Format

Send to

Choose Destination
Int Psychogeriatr. 2013 Jun;25(6):1007-12. doi: 10.1017/S1041610213000069. Epub 2013 Feb 22.

Peritraumatic distress but not dissociation predicts posttraumatic stress disorder in the elderly.

Author information

1
McGill University and Douglas Mental Health University Institute, Montréal, Quebec, Canada.

Abstract

BACKGROUND:

Post-traumatic stress disorder (PTSD) is a severe anxiety disorder whose symptoms include re-experiencing, avoidance, and hyperarousal after a particularly intense event. In view of the aging of the population, increased clinical knowledge is required for better understanding of PTSD in the elderly. Extending previous research in this field in adults and children, the aim of our study was to assess the utility of peri-traumatic dissociation and distress as a predictor of PTSD in the elderly.

METHODS:

A prospective longitudinal study was conducted in a consecutive cohort of subjects aged 65 years and over admitted to emergency departments after a physical assault or a road traffic accident. Peri-traumatic responses of distress and of dissociation were measured. One, 6, and 12 months after trauma exposure, PTSD symptoms and diagnosis were assessed using both a dimensional and a semistructured interview.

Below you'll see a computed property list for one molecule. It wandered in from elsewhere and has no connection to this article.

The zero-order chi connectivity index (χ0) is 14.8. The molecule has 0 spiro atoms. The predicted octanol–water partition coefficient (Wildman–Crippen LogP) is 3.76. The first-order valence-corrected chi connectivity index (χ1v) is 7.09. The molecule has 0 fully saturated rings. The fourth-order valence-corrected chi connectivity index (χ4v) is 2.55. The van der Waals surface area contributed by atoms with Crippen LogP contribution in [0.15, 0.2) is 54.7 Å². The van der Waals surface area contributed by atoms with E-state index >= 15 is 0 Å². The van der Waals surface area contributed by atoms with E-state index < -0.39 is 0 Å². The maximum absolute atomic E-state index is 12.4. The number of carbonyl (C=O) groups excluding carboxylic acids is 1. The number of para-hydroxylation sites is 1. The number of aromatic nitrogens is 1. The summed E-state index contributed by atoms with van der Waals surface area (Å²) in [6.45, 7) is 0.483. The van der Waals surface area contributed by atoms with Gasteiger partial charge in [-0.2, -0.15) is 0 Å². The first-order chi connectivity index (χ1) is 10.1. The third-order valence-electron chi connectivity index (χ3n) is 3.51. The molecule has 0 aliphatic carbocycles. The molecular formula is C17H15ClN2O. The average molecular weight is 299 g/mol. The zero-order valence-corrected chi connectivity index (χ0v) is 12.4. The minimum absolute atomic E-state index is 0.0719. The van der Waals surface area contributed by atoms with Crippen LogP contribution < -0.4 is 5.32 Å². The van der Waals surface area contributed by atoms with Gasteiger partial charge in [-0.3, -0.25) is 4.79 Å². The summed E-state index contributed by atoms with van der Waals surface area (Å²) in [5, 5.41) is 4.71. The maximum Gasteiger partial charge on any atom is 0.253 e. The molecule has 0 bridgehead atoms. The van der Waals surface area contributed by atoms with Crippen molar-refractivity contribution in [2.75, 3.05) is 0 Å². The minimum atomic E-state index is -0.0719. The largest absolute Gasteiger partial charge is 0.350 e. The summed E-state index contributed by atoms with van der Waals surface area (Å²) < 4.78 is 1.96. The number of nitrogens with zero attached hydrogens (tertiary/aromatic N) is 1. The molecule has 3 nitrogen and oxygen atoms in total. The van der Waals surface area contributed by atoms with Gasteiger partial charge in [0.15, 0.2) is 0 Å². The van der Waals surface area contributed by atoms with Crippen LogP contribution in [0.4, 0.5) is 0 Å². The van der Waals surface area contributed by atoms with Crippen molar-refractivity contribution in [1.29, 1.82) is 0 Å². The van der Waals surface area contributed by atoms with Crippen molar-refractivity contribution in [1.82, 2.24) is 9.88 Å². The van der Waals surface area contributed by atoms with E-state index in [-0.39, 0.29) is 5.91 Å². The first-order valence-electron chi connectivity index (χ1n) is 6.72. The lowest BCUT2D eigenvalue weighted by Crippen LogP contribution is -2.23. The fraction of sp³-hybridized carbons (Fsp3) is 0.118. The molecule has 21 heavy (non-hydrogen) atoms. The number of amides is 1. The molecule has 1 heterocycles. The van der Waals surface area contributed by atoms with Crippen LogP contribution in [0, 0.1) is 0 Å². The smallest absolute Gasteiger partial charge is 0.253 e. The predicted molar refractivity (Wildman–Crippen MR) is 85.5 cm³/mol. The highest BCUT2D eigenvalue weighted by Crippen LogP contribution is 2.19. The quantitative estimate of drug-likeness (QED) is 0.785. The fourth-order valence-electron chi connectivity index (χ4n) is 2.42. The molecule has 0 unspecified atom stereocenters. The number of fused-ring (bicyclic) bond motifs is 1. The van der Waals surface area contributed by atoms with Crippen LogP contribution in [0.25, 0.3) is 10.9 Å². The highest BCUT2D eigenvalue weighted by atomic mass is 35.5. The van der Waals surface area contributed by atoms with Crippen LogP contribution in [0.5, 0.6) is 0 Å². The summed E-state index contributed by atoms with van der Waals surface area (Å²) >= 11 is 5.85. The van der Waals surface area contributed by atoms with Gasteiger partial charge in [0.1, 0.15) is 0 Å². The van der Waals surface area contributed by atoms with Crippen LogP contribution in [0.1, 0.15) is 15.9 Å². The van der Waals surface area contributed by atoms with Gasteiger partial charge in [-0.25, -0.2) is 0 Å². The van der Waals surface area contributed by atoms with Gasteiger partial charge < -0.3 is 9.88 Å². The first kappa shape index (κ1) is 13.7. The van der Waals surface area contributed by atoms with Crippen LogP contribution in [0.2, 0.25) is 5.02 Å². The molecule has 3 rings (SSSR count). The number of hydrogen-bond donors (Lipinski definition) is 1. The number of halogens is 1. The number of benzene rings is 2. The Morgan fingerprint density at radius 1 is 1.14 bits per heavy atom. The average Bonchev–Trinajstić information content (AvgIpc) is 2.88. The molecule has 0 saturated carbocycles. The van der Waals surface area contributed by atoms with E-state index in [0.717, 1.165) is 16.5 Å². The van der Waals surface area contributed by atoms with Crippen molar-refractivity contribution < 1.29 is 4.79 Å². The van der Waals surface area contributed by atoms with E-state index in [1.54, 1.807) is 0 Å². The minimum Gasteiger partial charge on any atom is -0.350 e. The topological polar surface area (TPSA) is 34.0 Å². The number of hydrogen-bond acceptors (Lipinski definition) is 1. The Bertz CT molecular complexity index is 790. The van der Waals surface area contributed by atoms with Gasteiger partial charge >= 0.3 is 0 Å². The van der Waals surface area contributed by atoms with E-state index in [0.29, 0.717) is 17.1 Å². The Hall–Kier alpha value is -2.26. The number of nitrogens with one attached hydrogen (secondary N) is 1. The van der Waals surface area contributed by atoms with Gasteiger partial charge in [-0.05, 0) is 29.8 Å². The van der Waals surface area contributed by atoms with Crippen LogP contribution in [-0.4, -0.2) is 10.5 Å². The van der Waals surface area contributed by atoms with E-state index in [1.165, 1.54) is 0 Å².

RESULTS:

Thirty-nine male and female participants with an average age of 72.4 years were recruited. Mixed model regression analyses did not detect a significant effect of age, sex, nor time. Significant associations were detected between peri-traumatic distress and the self-report PTSD Checklist (p = 0.008), as well as the Clinician-administered PTSD scale (p = 0.03). No association was detected between peri-traumatic dissociation and PTSD.

CONCLUSIONS:

Peri-traumatic distress predicts PTSD symptoms and diagnosis in the elderly, thereby suggesting its systematic evaluation at the emergency department would be a worthwhile thing to do.

PMID:
23433477
DOI:
10.1017/S1041610213000069
[Indexed for MEDLINE]

Supplemental Content

Full text links

Icon for Cambridge University Press
Loading ...
Support Center